In 2005 I wrote an article for the Journal Of Distance Learning entitled Learning Management Systems and the Realities of Using Open Source Software*. I wasn't very happy with the fact that the article was published with edits that hadn't been discussed with me, such as paragraphs being moved and words changed (such as "software's lifecycle" being changed to "software's lifestyle"...yikes!).
I found the responses to the article interesting. It was suggested by some that it was 'anti-Moodle' and 'anti-open source', which I found ironic, given that (a) I was attempting to get Massey University to start looking at Moodle at the time (it would be a number of years before those who strongly resisted Moodle changed their minds), and (b) I was (and remain) a heavy user of open source systems.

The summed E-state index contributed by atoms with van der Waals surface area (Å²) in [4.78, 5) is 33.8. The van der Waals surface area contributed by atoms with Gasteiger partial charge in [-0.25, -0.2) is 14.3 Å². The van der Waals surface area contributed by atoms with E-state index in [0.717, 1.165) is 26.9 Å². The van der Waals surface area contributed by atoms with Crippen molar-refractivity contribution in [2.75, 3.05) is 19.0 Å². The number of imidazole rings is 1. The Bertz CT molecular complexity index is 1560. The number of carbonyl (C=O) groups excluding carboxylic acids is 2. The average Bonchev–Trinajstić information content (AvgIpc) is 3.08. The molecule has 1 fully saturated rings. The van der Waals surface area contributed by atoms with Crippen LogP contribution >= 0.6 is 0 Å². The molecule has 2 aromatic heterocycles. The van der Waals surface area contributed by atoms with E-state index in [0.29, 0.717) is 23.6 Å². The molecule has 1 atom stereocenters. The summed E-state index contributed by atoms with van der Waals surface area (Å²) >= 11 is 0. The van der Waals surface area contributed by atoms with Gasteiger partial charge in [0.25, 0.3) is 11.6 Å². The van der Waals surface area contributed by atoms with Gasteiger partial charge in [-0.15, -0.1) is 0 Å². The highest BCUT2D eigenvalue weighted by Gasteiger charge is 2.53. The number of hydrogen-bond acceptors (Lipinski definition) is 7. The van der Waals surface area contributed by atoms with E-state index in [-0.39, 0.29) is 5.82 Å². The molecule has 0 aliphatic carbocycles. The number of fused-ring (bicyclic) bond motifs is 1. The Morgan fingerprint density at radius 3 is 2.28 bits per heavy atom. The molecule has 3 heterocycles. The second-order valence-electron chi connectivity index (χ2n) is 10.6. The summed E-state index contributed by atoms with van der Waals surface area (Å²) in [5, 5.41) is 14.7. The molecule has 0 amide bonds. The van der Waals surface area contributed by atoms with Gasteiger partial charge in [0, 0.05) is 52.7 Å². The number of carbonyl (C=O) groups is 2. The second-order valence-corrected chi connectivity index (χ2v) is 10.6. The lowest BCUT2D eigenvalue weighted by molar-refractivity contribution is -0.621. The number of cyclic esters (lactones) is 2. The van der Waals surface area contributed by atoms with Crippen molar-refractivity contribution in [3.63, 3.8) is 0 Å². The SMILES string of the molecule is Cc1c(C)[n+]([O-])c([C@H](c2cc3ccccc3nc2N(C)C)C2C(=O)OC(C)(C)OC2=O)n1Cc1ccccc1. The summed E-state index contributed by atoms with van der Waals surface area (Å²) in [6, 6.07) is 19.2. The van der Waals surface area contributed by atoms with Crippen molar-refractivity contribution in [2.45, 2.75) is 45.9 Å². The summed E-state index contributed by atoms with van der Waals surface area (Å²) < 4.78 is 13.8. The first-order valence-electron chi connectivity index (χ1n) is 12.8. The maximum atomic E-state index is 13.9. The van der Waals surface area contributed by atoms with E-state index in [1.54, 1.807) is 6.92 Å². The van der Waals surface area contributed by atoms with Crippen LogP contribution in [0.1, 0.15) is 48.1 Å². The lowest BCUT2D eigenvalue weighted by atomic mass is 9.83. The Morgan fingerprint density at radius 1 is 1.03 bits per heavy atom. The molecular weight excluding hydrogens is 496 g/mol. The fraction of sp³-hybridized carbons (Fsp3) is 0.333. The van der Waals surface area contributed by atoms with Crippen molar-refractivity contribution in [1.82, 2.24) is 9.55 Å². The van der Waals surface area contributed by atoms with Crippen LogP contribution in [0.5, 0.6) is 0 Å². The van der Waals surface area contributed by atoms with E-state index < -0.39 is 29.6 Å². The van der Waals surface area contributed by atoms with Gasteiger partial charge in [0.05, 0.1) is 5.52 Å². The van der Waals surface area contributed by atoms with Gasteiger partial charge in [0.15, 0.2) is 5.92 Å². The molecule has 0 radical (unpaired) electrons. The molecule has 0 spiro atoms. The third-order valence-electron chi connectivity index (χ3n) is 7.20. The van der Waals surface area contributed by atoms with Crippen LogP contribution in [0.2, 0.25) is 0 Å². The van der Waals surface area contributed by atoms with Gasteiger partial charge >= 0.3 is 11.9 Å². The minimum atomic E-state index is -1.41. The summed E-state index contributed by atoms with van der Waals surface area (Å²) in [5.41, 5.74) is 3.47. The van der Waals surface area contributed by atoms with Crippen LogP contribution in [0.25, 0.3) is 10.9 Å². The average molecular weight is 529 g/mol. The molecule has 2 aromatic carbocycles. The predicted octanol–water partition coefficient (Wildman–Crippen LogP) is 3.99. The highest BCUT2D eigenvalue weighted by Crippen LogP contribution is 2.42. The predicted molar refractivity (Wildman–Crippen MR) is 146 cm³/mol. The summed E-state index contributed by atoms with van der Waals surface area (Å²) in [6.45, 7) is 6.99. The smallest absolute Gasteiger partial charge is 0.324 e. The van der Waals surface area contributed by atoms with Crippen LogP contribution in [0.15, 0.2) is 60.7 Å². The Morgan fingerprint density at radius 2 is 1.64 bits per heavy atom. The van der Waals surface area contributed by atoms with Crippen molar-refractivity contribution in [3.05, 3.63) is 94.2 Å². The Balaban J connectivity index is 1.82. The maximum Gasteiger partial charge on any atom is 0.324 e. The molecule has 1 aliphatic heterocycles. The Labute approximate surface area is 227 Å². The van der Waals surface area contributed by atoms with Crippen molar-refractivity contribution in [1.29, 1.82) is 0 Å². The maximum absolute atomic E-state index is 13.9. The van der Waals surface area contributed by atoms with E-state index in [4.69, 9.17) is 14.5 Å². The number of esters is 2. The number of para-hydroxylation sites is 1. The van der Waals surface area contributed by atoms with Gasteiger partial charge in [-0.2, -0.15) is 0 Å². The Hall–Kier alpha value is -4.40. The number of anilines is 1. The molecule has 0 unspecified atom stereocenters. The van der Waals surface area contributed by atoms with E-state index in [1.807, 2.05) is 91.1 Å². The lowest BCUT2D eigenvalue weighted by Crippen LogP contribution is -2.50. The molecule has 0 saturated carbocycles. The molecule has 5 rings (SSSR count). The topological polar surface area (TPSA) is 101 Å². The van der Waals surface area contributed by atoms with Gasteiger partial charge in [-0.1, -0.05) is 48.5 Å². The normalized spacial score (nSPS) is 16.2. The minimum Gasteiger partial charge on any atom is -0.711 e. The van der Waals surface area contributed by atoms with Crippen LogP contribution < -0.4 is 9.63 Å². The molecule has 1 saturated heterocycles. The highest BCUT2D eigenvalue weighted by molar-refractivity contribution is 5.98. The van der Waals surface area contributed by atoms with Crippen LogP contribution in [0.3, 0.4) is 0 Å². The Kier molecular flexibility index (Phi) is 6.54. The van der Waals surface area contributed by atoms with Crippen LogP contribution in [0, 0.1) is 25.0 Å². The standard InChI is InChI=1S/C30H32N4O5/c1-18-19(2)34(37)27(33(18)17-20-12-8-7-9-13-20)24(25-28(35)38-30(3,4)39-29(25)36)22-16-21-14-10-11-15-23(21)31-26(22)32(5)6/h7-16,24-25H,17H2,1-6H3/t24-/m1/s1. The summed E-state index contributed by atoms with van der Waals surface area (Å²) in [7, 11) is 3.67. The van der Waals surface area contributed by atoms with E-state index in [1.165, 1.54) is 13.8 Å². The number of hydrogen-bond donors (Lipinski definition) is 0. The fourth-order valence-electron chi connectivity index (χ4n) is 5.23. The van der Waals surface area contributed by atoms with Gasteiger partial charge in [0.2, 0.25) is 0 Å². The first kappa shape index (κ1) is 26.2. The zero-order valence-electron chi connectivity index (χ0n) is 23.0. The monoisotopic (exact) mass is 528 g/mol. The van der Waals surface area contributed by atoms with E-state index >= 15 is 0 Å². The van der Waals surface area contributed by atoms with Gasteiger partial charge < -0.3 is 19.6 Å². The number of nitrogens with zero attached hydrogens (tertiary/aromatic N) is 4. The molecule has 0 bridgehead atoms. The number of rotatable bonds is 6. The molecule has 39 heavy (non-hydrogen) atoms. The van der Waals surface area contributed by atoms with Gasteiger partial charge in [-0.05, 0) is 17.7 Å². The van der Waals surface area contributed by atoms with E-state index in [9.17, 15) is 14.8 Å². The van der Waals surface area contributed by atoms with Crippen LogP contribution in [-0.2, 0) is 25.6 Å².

What it was in fact a response to was the numerous presentations I had attended where many people painted open source software as free and malleable, without really talking about the other issues you had to consider. Open source software is fantastic, but you need to be realistic when considering using it and bringing it into your organisation.
There was a response published to the article in the next issue of the journal (which I discovered purely by chance) but again, I wasn't informed that this was happening. After discovering that the Journal had once again not followed appropriate processes for a right of reply, I decided to move on.
It was great to see Moodle start to be adopted by Massey University in the years subsequent to this article. I've had the pleasure of using both Totara LMS and implementing significant upgrades to Moodle in my work in the years that followed.
* Roy, P. (2005). Learning management systems and the realities of using open source software. Journal of Distance Learning, 9(1), 5-14.